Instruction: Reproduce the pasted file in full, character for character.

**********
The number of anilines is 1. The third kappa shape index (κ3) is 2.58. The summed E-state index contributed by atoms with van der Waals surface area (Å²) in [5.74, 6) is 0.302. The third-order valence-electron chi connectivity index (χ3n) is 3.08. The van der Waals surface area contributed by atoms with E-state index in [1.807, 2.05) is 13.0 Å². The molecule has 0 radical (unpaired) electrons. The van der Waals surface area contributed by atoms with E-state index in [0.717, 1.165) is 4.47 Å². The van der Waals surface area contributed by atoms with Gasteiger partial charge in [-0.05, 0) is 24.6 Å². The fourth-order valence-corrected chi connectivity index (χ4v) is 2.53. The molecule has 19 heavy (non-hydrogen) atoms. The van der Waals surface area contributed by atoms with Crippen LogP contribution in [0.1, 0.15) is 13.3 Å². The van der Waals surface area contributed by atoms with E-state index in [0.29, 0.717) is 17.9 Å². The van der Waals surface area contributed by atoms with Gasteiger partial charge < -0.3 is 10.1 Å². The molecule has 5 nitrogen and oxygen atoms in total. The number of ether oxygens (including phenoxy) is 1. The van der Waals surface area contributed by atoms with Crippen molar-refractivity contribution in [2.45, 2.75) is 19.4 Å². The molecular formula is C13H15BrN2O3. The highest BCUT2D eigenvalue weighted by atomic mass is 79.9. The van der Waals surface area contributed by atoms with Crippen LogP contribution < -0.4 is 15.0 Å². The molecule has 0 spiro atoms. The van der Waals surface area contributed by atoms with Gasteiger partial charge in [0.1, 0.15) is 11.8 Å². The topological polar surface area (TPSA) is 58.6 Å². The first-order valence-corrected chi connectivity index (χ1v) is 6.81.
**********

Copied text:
The number of anilines is 1. The third kappa shape index (κ3) is 2.58. The summed E-state index contributed by atoms with van der Waals surface area (Å²) in [5.74, 6) is 0.302. The third-order valence-electron chi connectivity index (χ3n) is 3.08. The van der Waals surface area contributed by atoms with E-state index in [1.807, 2.05) is 13.0 Å². The molecule has 0 radical (unpaired) electrons. The van der Waals surface area contributed by atoms with E-state index in [0.717, 1.165) is 4.47 Å². The van der Waals surface area contributed by atoms with Gasteiger partial charge in [-0.05, 0) is 24.6 Å². The fourth-order valence-corrected chi connectivity index (χ4v) is 2.53. The molecule has 19 heavy (non-hydrogen) atoms. The van der Waals surface area contributed by atoms with Crippen LogP contribution in [0.1, 0.15) is 13.3 Å². The van der Waals surface area contributed by atoms with E-state index in [0.29, 0.717) is 17.9 Å². The van der Waals surface area contributed by atoms with Gasteiger partial charge < -0.3 is 10.1 Å². The molecule has 5 nitrogen and oxygen atoms in total. The number of ether oxygens (including phenoxy) is 1. The van der Waals surface area contributed by atoms with Crippen molar-refractivity contribution in [2.45, 2.75) is 19.4 Å². The molecular formula is C13H15BrN2O3. The highest BCUT2D eigenvalue weighted by atomic mass is 79.9. The van der Waals surface area contributed by atoms with Crippen LogP contribution < -0.4 is 15.0 Å². The molecule has 0 spiro atoms. The van der Waals surface area contributed by atoms with Gasteiger partial charge in [0.1, 0.15) is 11.8 Å². The topological polar surface area (TPSA) is 58.6 Å². The first-order valence-corrected chi connectivity index (χ1v) is 6.81.